European Banking Authority - EBA

economic-dictionary

The European Banking Authority EBA: European Banking Authority) It is the competent supervisory body of the financial system of the European Union in all matters related to the banking sector.

It is the body of the European Union in charge of guaranteeing transparency, stability and efficiency in the actions of European banking entities. It was created in 2011 by EU Regulation 1093/2010 and replaces the Committee of European Banking Supervisors (CEBS).

To correctly understand the operation of the EBA, we must bear in mind the organizational framework of which it is a part, the European System of Financial Supervision, designed in 2010, and which consists of four independent supervisory bodies:

  • European Banking Authority (EBA: European Banking Authority).
  • European Securities and Markets Authority (ESMA: European Securities and Markets Authority).
  • European Systemic Risk Board (ESRB: European Systemic Risk Board).
  • European Insurance and Pensions Authority (EIOPA: European Insurance and Occupational Pensions Authority).

We can see in the scheme that the powers of the EBA would encompass, in general terms, the protection of the rights of bank users (depositors, consumers and investors), the evaluation of the stability of the banking entities and the supervision of the transparency of the bank. Finance system.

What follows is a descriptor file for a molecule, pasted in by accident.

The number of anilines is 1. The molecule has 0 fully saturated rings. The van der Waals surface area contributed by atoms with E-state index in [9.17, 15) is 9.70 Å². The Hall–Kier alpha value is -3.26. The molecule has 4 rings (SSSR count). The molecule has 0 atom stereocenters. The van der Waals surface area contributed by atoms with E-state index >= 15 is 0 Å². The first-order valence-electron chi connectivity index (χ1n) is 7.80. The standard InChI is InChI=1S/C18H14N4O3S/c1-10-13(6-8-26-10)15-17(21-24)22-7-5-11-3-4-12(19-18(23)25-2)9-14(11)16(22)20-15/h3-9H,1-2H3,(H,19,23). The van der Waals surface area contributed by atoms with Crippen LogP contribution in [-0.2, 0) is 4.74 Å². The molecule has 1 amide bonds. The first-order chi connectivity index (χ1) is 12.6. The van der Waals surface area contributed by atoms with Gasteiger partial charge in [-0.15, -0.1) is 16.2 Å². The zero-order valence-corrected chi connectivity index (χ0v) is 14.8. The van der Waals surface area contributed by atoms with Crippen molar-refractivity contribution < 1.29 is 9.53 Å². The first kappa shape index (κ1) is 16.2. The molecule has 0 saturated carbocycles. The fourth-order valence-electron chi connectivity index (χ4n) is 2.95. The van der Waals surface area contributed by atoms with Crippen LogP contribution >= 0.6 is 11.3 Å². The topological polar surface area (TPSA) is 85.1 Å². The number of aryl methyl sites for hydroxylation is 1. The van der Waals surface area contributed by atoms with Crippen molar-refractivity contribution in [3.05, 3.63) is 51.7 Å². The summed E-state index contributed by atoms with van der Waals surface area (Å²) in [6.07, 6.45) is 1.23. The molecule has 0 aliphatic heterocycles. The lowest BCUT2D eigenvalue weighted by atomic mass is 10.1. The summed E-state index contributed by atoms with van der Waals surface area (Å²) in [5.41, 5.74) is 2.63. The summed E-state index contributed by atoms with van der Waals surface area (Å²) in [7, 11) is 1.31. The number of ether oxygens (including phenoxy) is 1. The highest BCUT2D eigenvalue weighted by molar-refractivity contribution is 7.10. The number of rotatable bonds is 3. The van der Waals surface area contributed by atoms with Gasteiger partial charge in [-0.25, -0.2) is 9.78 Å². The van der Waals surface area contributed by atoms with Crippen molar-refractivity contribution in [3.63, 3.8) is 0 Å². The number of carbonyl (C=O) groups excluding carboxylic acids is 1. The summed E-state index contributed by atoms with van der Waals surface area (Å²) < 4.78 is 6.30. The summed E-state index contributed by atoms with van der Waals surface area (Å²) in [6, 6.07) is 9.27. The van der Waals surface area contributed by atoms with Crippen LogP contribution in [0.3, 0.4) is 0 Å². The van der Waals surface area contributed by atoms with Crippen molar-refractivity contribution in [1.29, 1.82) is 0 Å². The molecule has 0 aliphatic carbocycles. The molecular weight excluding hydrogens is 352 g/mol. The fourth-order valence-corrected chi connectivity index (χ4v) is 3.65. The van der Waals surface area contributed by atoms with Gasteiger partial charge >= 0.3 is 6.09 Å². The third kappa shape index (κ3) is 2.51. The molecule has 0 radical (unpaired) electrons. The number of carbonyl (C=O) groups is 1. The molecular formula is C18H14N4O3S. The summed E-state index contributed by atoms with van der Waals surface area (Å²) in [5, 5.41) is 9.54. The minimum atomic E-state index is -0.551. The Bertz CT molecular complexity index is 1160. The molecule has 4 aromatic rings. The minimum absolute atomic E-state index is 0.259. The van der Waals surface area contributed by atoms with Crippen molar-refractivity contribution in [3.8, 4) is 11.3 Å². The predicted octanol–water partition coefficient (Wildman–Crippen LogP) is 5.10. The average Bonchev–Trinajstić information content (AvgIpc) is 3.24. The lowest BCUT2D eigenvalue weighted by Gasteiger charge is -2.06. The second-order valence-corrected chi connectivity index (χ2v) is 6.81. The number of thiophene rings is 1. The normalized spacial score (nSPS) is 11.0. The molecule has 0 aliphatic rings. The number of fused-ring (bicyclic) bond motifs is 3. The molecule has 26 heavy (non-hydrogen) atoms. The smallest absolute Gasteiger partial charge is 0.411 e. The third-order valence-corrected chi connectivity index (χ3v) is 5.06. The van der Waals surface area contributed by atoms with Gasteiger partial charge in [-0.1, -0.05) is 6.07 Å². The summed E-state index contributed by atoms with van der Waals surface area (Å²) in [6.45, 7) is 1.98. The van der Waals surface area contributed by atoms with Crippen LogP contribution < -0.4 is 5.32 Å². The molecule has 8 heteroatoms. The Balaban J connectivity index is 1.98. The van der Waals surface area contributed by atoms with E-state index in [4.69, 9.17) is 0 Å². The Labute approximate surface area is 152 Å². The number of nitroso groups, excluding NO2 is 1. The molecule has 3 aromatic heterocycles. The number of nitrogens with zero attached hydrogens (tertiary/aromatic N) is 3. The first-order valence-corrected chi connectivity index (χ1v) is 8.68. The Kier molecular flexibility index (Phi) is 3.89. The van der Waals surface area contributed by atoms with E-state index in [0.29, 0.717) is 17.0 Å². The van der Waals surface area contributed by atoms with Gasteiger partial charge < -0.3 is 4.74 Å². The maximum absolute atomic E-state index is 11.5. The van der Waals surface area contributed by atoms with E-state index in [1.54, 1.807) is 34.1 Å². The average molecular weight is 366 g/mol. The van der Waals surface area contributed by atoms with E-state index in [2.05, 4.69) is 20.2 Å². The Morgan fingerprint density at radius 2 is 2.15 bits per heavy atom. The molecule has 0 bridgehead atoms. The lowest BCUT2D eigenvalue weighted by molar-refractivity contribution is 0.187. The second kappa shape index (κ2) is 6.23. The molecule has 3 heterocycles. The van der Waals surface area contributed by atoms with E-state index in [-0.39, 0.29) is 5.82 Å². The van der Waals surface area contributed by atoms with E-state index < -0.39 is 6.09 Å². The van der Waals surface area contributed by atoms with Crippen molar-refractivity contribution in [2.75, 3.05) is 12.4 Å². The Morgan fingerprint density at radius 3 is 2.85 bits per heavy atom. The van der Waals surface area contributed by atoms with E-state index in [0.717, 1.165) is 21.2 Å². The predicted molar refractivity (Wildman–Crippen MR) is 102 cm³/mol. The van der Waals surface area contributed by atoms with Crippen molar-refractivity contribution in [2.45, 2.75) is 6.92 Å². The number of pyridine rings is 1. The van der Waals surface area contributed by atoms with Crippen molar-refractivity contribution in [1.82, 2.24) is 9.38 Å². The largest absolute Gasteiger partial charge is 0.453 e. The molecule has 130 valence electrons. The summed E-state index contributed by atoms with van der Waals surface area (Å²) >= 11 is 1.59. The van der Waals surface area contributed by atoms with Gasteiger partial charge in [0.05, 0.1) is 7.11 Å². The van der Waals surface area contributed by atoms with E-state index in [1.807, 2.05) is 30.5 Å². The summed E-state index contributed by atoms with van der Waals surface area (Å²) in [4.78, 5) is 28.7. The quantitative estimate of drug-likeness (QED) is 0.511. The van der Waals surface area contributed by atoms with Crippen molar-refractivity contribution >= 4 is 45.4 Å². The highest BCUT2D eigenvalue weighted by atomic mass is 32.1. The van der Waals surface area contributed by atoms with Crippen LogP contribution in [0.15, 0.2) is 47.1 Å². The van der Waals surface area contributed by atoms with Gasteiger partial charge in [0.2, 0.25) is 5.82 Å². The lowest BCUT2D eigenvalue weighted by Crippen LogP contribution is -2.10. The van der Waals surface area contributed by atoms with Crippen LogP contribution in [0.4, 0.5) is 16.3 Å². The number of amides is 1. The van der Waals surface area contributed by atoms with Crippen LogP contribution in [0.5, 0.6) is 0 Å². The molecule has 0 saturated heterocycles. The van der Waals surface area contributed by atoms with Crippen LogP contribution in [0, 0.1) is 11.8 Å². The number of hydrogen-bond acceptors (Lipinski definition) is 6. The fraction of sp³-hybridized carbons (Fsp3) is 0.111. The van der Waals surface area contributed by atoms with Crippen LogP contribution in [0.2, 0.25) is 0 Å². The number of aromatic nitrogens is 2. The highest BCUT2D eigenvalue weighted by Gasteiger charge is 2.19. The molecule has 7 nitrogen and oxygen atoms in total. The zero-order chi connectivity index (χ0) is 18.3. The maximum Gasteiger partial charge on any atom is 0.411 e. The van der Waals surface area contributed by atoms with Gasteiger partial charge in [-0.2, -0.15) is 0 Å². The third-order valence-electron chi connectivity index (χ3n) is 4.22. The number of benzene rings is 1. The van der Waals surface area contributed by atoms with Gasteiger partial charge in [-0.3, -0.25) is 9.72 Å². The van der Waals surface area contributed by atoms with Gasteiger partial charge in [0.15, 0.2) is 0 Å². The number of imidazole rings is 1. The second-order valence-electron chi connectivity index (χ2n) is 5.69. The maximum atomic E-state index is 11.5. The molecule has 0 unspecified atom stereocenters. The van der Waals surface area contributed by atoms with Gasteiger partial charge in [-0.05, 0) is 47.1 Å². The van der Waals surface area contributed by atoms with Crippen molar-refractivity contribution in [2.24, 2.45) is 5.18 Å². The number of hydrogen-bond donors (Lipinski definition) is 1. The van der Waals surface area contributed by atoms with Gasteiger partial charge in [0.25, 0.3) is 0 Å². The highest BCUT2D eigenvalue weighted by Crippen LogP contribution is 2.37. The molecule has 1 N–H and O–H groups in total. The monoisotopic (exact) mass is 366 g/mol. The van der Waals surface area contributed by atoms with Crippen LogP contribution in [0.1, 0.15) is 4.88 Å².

Therefore, its scope of action extends to the development of a common regulatory system for the banking sector in a broad sense. From the regulation of payment systems or audit obligations to customer service policy.

Main functions of the EBA

  • Elaborate the "Unique Normative Code" of the European Union: This code aims to define standards for the protection of banking clients and to eliminate contradictions in the banking legislation of the Member States.
  • Evaluate the different risks that can affect banking entities: Analyzing their capital structure, provisions, cash ratios, etc. In fact, the European Banking Authority is in charge of carrying out the famous stress tests or bank stress tests.
  • Strengthen international coordination among the competent supervisory bodies of the Member States.
  • Advising financial institutions in the interpretation of the regulation and disseminating good banking practices: Actually, the EBA's powers of execution are scarce. It is the European Central Bank (ECB) that takes center stage in this regard. The EBA arises rather with the purpose of being a properly consultative body.

Structure of the EBA

Thus, the structure of the EBA is made up of the following figures:

  • Authorities of the Member States (Bank of Spain, in our case).
  • Board of directors.
  • Resolution Committee.
  • President EBA.
  • Executive Director EBA.
  • Board of Supervisors.

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